- It's for the Birds
- Animals Help the Alzheimer's Disease Patient
- Survey of Pet Animals in the Classroom
Pets and Robot Pets with Children and Older Adults
Cooperative studies with the University of Washington, funded by the National Science Foundation.
Normal interaction with animals has been shown to increase a child's physiological health, social competence, and learning opportunities. Therefore, it is not surprising that companion animals are more common in families with young children. In addition, there has been a movement to create technological substitutes for pets, such as the Tamagotchi, Furby, Tama, and AIBO. As this technology becomes more pervasive and sophisticated, its impact on children's lives will increase. How automated imitations of animals, i.e., robotic pets, impact a child's cognitive, social, and moral development is now being studied.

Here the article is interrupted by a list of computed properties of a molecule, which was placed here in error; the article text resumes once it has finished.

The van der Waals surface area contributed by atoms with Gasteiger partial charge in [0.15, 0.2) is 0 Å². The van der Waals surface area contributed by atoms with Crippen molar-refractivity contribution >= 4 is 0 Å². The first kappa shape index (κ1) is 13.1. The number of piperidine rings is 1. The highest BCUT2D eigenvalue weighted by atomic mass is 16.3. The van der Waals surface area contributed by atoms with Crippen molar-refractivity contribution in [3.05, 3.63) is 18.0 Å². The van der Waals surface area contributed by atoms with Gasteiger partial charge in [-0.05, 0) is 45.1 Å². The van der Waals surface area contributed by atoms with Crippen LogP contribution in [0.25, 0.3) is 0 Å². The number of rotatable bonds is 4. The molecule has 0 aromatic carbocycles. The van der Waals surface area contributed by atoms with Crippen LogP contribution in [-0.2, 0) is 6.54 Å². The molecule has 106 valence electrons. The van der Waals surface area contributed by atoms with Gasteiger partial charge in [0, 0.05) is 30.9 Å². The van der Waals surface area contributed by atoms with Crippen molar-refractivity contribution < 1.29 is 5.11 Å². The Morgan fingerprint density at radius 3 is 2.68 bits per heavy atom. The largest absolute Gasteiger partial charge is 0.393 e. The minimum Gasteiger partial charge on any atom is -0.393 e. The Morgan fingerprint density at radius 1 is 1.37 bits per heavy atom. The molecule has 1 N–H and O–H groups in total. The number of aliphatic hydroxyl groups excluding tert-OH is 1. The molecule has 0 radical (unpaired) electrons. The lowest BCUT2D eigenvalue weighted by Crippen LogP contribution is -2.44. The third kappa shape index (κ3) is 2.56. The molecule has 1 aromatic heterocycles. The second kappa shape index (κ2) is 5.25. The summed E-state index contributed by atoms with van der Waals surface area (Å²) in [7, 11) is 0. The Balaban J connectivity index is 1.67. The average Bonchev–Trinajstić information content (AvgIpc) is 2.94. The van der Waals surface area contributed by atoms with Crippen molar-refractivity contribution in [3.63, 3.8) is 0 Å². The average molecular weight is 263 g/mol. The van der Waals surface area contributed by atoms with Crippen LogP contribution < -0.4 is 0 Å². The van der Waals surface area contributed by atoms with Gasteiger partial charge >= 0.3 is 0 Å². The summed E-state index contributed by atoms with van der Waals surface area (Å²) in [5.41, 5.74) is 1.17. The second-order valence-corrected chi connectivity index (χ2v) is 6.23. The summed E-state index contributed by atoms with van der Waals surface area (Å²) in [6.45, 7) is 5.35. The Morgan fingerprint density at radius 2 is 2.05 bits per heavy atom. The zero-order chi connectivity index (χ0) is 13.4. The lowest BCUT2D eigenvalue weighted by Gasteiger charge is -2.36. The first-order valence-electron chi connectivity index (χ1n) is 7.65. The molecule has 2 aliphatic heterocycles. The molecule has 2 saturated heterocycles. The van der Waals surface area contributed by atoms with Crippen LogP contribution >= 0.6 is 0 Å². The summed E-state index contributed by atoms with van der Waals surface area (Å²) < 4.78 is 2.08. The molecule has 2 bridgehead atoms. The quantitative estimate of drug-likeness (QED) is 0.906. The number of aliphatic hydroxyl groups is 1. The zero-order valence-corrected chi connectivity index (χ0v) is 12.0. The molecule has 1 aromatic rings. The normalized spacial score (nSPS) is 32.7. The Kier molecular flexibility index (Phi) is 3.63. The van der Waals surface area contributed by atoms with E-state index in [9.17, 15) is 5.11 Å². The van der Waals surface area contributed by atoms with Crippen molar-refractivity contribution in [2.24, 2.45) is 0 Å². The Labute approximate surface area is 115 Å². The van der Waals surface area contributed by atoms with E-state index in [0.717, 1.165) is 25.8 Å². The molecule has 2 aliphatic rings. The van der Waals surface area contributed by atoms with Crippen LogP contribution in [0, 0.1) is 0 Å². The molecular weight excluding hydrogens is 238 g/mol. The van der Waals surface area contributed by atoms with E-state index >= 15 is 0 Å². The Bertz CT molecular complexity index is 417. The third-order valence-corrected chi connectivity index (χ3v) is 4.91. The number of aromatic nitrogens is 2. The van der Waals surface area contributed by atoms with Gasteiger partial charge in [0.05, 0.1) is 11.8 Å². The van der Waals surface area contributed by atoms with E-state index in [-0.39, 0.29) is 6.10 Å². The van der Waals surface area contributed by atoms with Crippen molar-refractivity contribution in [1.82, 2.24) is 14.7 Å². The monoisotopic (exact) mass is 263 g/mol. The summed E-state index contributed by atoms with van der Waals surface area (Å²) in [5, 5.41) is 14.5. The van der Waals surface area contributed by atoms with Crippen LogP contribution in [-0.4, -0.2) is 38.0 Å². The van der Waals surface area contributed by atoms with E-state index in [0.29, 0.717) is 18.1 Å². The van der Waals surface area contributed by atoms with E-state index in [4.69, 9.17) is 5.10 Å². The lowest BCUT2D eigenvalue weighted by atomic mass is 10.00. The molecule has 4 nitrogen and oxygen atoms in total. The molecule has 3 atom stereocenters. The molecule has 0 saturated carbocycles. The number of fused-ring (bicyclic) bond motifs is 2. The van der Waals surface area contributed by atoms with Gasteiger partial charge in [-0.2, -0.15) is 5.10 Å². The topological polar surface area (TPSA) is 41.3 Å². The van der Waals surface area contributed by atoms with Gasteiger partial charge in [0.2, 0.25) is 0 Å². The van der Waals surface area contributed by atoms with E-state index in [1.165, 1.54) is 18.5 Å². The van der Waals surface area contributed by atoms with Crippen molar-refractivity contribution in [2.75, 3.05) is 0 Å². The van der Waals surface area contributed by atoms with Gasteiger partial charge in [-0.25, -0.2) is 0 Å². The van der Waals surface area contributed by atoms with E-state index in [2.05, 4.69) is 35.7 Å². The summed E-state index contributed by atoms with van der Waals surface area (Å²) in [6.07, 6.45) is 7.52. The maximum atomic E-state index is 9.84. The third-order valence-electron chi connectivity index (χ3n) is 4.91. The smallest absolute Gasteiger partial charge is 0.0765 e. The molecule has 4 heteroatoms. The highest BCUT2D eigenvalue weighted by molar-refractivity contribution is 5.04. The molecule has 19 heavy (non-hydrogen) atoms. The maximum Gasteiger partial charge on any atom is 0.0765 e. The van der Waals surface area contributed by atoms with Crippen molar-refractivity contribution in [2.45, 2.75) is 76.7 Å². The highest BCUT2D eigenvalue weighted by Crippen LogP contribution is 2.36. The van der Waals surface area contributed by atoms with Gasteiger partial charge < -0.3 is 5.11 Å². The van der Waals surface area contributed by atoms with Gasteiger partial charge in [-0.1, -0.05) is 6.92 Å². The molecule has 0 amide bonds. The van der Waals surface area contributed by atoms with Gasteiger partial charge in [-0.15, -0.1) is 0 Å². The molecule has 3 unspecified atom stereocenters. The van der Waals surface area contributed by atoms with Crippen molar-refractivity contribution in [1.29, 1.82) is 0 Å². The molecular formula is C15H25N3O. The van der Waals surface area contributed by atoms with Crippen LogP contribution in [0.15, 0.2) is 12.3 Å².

The studies with children and robotic pets are designed to better understand child development, and there is no expectation that robots will replace the family pet. That will probably never happen.